Monday, June 11, 2012

Why doesn"t Java offer operator overloading?

Coming from C++ to Java, the obvious unanswered question is why didn't Java include operator overloading?

Isn't Complex a, b, c; a = b + c; much simpler than Complex a, b, c; a=b.add(c); ?

Is there a known reason for this, valid arguments for not allowing operator overloading? Is the reason arbitrary, or lost to time?

Source: Tips4all

1 comment:

  1. Assuming that the SCdF wanted to overwrite the previous value of the object refered to by 'a', then a member function would have to be invoked.

    Complex a, b, c;
    a = b.add(c)

    In C++, this expression tells the compiler to create 3 objects on the stack, perform addition, and copy the resultant value from the temporary object into the existing object 'a'.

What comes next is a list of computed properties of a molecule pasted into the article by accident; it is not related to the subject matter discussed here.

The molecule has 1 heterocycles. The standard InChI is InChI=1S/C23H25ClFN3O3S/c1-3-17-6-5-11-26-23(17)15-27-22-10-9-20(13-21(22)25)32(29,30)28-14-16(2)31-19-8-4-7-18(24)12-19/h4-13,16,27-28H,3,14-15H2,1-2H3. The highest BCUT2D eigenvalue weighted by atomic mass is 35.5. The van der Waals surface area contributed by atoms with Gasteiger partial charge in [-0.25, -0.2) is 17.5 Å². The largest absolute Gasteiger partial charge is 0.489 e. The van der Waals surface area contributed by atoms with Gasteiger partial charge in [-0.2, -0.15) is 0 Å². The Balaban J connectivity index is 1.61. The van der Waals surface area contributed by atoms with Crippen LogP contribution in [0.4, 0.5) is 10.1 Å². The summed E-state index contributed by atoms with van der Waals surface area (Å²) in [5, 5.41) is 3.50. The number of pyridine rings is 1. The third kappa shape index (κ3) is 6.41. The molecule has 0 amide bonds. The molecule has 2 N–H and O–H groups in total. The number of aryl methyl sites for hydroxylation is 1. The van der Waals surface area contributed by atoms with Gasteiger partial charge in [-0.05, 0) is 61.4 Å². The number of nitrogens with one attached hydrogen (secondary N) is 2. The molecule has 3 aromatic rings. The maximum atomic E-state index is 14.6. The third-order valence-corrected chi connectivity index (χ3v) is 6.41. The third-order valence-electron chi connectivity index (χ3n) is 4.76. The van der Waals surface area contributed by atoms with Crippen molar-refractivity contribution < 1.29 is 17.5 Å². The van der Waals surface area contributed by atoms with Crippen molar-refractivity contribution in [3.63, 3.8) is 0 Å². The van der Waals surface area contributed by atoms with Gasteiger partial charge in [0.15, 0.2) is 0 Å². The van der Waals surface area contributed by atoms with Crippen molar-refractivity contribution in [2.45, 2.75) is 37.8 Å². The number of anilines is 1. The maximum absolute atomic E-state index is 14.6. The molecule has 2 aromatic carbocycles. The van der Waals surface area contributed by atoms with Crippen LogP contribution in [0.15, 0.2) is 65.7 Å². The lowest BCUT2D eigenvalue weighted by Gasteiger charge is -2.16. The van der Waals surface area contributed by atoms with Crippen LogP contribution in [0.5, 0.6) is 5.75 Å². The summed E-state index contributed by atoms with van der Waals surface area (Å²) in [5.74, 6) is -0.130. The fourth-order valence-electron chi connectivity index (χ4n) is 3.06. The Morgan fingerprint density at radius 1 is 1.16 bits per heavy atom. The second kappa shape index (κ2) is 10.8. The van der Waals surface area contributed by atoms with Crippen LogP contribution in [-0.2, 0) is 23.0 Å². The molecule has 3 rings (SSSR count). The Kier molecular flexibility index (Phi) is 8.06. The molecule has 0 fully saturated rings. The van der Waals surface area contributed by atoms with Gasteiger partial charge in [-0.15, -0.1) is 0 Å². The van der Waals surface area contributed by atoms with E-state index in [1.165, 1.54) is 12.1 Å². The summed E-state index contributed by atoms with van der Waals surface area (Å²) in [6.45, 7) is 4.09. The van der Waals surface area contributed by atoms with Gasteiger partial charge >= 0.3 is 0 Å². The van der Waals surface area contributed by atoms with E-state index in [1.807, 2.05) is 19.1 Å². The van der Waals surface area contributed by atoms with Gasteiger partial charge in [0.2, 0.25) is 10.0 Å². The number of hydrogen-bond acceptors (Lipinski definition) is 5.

However, in java, operator= doesn't perform value copy for reference types, and users can only create new reference types, not value types. So for a user defined type named 'Complex', assignment means to copy a reference to an existing value.

    consider instead:

    b.set(1, 0); // initialize to real number '1'
    a = b;
    b.set(2, 0);
    assert( !a.Equals(b) );

    In C++, this copies the value, so the comparison will result not-equal. In Java, operator= performs reference copy, so 'a' and 'b' are now refering to the same value. As a result, the comparison will produce 'equal', since the object will compare equal to itself.

    The difference between copies and references only adds to the confusion of operator overloading. As Sebastian mentioned, Java and C# both have to deal with value and reference equality separately -- operator+ would likely deal with values and objects, but operator= is already implemented to deal with references.

    In C++, you should only be dealing with one kind of comparison at a time, so it can be less confusing. For example, on Complex, operator= and operator== are both working on values -- copying values and comparing values respectively.